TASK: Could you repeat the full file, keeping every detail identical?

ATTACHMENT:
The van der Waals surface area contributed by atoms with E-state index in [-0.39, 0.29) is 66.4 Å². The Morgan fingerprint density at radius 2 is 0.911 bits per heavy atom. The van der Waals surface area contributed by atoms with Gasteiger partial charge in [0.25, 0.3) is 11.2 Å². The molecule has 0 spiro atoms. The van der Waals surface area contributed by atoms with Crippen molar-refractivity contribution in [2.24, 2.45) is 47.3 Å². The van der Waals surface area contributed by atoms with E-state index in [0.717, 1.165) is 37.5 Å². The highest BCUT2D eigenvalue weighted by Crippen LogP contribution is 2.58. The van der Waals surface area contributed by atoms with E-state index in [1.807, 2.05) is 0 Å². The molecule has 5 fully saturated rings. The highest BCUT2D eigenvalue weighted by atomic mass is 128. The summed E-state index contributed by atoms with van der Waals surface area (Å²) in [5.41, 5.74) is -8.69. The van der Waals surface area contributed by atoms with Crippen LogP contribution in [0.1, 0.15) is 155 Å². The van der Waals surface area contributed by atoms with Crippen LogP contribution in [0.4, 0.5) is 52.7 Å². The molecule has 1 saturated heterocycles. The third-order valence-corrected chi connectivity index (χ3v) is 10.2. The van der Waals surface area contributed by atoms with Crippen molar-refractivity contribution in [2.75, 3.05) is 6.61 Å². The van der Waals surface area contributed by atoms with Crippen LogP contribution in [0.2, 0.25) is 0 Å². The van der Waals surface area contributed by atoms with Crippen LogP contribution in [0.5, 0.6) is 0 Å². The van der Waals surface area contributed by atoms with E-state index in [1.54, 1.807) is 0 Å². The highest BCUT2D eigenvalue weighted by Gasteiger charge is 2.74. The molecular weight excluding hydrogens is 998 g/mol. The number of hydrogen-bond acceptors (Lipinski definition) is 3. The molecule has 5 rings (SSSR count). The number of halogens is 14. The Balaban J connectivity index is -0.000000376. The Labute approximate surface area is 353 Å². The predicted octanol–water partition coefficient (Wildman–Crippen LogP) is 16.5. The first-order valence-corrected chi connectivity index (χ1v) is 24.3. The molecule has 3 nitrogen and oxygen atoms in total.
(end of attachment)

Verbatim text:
The van der Waals surface area contributed by atoms with E-state index in [-0.39, 0.29) is 66.4 Å². The Morgan fingerprint density at radius 2 is 0.911 bits per heavy atom. The van der Waals surface area contributed by atoms with Gasteiger partial charge in [0.25, 0.3) is 11.2 Å². The molecule has 0 spiro atoms. The van der Waals surface area contributed by atoms with Crippen molar-refractivity contribution in [2.24, 2.45) is 47.3 Å². The van der Waals surface area contributed by atoms with E-state index in [0.717, 1.165) is 37.5 Å². The highest BCUT2D eigenvalue weighted by Crippen LogP contribution is 2.58. The van der Waals surface area contributed by atoms with E-state index in [1.807, 2.05) is 0 Å². The molecule has 5 fully saturated rings. The highest BCUT2D eigenvalue weighted by atomic mass is 128. The summed E-state index contributed by atoms with van der Waals surface area (Å²) in [5.41, 5.74) is -8.69. The van der Waals surface area contributed by atoms with Crippen LogP contribution in [0.1, 0.15) is 155 Å². The van der Waals surface area contributed by atoms with Crippen LogP contribution in [0.4, 0.5) is 52.7 Å². The molecule has 1 saturated heterocycles. The third-order valence-corrected chi connectivity index (χ3v) is 10.2. The van der Waals surface area contributed by atoms with Crippen molar-refractivity contribution in [2.75, 3.05) is 6.61 Å². The van der Waals surface area contributed by atoms with Crippen LogP contribution in [0.2, 0.25) is 0 Å². The van der Waals surface area contributed by atoms with Crippen LogP contribution in [0.5, 0.6) is 0 Å². The van der Waals surface area contributed by atoms with E-state index in [1.54, 1.807) is 0 Å². The highest BCUT2D eigenvalue weighted by Gasteiger charge is 2.74. The molecular weight excluding hydrogens is 998 g/mol. The number of hydrogen-bond acceptors (Lipinski definition) is 3. The molecule has 5 rings (SSSR count). The number of halogens is 14. The Balaban J connectivity index is -0.000000376. The Labute approximate surface area is 353 Å². The predicted octanol–water partition coefficient (Wildman–Crippen LogP) is 16.5. The first-order valence-corrected chi connectivity index (χ1v) is 24.3. The molecule has 3 nitrogen and oxygen atoms in total.